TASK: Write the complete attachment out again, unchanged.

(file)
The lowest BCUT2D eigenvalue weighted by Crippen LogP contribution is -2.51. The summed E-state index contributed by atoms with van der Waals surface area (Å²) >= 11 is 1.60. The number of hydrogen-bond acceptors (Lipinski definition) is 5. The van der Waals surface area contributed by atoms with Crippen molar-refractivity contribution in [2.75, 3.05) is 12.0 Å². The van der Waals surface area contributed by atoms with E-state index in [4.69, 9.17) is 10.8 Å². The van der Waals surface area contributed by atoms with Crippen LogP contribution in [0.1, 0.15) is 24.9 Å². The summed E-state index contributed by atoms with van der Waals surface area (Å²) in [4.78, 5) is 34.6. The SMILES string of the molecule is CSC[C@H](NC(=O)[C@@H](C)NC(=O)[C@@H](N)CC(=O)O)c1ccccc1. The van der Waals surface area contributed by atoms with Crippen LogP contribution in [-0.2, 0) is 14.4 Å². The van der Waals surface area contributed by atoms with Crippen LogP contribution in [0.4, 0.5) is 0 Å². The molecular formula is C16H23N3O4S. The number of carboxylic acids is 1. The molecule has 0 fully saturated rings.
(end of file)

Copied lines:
The lowest BCUT2D eigenvalue weighted by Crippen LogP contribution is -2.51. The summed E-state index contributed by atoms with van der Waals surface area (Å²) >= 11 is 1.60. The number of hydrogen-bond acceptors (Lipinski definition) is 5. The van der Waals surface area contributed by atoms with Crippen molar-refractivity contribution in [2.75, 3.05) is 12.0 Å². The van der Waals surface area contributed by atoms with E-state index in [4.69, 9.17) is 10.8 Å². The van der Waals surface area contributed by atoms with Crippen LogP contribution in [0.1, 0.15) is 24.9 Å². The summed E-state index contributed by atoms with van der Waals surface area (Å²) in [4.78, 5) is 34.6. The SMILES string of the molecule is CSC[C@H](NC(=O)[C@@H](C)NC(=O)[C@@H](N)CC(=O)O)c1ccccc1. The van der Waals surface area contributed by atoms with Crippen LogP contribution in [-0.2, 0) is 14.4 Å². The van der Waals surface area contributed by atoms with Crippen LogP contribution in [0.4, 0.5) is 0 Å². The molecular formula is C16H23N3O4S. The number of carboxylic acids is 1. The molecule has 0 fully saturated rings.